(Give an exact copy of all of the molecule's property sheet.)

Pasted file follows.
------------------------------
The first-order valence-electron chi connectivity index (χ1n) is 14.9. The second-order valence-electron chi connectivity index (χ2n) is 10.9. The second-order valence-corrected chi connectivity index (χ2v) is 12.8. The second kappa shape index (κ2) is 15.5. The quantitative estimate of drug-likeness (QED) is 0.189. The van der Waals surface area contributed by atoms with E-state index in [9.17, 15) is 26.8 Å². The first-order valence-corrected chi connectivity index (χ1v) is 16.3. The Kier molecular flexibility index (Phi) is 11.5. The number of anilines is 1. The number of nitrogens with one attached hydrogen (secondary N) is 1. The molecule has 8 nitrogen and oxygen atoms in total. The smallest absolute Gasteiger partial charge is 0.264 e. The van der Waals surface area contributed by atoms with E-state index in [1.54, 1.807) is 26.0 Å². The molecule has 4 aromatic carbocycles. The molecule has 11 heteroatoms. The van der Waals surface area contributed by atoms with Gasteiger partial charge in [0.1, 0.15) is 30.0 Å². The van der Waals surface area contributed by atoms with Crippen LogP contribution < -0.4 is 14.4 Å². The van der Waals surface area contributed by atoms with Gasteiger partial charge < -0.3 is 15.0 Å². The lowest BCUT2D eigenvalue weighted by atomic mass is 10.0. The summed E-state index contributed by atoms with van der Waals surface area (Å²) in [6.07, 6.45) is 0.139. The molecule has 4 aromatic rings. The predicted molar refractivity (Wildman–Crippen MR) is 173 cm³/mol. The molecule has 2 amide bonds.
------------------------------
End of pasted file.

The first-order valence-electron chi connectivity index (χ1n) is 14.9. The second-order valence-electron chi connectivity index (χ2n) is 10.9. The second-order valence-corrected chi connectivity index (χ2v) is 12.8. The second kappa shape index (κ2) is 15.5. The quantitative estimate of drug-likeness (QED) is 0.189. The van der Waals surface area contributed by atoms with E-state index in [9.17, 15) is 26.8 Å². The first-order valence-corrected chi connectivity index (χ1v) is 16.3. The Kier molecular flexibility index (Phi) is 11.5. The number of anilines is 1. The number of nitrogens with one attached hydrogen (secondary N) is 1. The molecule has 8 nitrogen and oxygen atoms in total. The smallest absolute Gasteiger partial charge is 0.264 e. The van der Waals surface area contributed by atoms with E-state index in [1.54, 1.807) is 26.0 Å². The molecule has 4 aromatic carbocycles. The molecule has 11 heteroatoms. The van der Waals surface area contributed by atoms with Gasteiger partial charge in [0.1, 0.15) is 30.0 Å². The van der Waals surface area contributed by atoms with Crippen LogP contribution < -0.4 is 14.4 Å². The van der Waals surface area contributed by atoms with Gasteiger partial charge < -0.3 is 15.0 Å². The lowest BCUT2D eigenvalue weighted by atomic mass is 10.0. The summed E-state index contributed by atoms with van der Waals surface area (Å²) in [6.07, 6.45) is 0.139. The molecule has 4 aromatic rings. The predicted molar refractivity (Wildman–Crippen MR) is 173 cm³/mol. The molecule has 2 amide bonds.